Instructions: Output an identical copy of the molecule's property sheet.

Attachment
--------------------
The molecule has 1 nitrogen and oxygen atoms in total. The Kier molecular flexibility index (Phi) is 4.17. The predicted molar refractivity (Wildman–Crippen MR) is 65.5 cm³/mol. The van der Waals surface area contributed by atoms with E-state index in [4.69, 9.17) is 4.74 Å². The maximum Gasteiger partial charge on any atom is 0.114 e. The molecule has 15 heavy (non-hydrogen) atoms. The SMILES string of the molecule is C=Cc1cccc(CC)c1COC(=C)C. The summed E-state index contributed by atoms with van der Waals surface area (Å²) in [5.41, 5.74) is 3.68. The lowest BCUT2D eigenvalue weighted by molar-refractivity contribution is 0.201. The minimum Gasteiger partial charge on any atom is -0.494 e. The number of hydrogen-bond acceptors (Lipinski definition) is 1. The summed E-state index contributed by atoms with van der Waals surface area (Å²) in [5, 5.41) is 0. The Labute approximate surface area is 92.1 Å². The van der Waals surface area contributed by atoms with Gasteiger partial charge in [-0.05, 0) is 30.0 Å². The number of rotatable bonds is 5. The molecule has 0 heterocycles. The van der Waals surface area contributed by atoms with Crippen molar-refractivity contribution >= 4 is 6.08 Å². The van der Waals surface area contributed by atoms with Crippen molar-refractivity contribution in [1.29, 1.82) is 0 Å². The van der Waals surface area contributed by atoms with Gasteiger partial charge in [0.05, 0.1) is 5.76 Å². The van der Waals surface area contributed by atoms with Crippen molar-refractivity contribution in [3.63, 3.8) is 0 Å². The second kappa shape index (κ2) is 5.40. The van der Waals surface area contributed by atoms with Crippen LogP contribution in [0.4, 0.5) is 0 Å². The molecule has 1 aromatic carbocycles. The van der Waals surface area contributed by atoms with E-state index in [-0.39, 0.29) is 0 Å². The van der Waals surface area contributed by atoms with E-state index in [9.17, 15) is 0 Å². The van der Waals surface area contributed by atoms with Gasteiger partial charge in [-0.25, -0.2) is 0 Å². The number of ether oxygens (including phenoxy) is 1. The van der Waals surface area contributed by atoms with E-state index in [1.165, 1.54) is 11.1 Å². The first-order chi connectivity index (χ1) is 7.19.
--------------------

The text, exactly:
The molecule has 1 nitrogen and oxygen atoms in total. The Kier molecular flexibility index (Phi) is 4.17. The predicted molar refractivity (Wildman–Crippen MR) is 65.5 cm³/mol. The van der Waals surface area contributed by atoms with E-state index in [4.69, 9.17) is 4.74 Å². The maximum Gasteiger partial charge on any atom is 0.114 e. The molecule has 15 heavy (non-hydrogen) atoms. The SMILES string of the molecule is C=Cc1cccc(CC)c1COC(=C)C. The summed E-state index contributed by atoms with van der Waals surface area (Å²) in [5.41, 5.74) is 3.68. The lowest BCUT2D eigenvalue weighted by molar-refractivity contribution is 0.201. The minimum Gasteiger partial charge on any atom is -0.494 e. The number of hydrogen-bond acceptors (Lipinski definition) is 1. The summed E-state index contributed by atoms with van der Waals surface area (Å²) in [5, 5.41) is 0. The Labute approximate surface area is 92.1 Å². The van der Waals surface area contributed by atoms with Gasteiger partial charge in [-0.05, 0) is 30.0 Å². The number of rotatable bonds is 5. The molecule has 0 heterocycles. The van der Waals surface area contributed by atoms with Crippen molar-refractivity contribution >= 4 is 6.08 Å². The van der Waals surface area contributed by atoms with Crippen molar-refractivity contribution in [1.29, 1.82) is 0 Å². The van der Waals surface area contributed by atoms with Gasteiger partial charge in [0.05, 0.1) is 5.76 Å². The van der Waals surface area contributed by atoms with Crippen molar-refractivity contribution in [3.63, 3.8) is 0 Å². The second kappa shape index (κ2) is 5.40. The van der Waals surface area contributed by atoms with Crippen LogP contribution in [0.4, 0.5) is 0 Å². The molecule has 1 aromatic carbocycles. The van der Waals surface area contributed by atoms with E-state index in [-0.39, 0.29) is 0 Å². The van der Waals surface area contributed by atoms with E-state index in [9.17, 15) is 0 Å². The van der Waals surface area contributed by atoms with Gasteiger partial charge in [-0.25, -0.2) is 0 Å². The number of ether oxygens (including phenoxy) is 1. The van der Waals surface area contributed by atoms with E-state index in [1.165, 1.54) is 11.1 Å². The first-order chi connectivity index (χ1) is 7.19.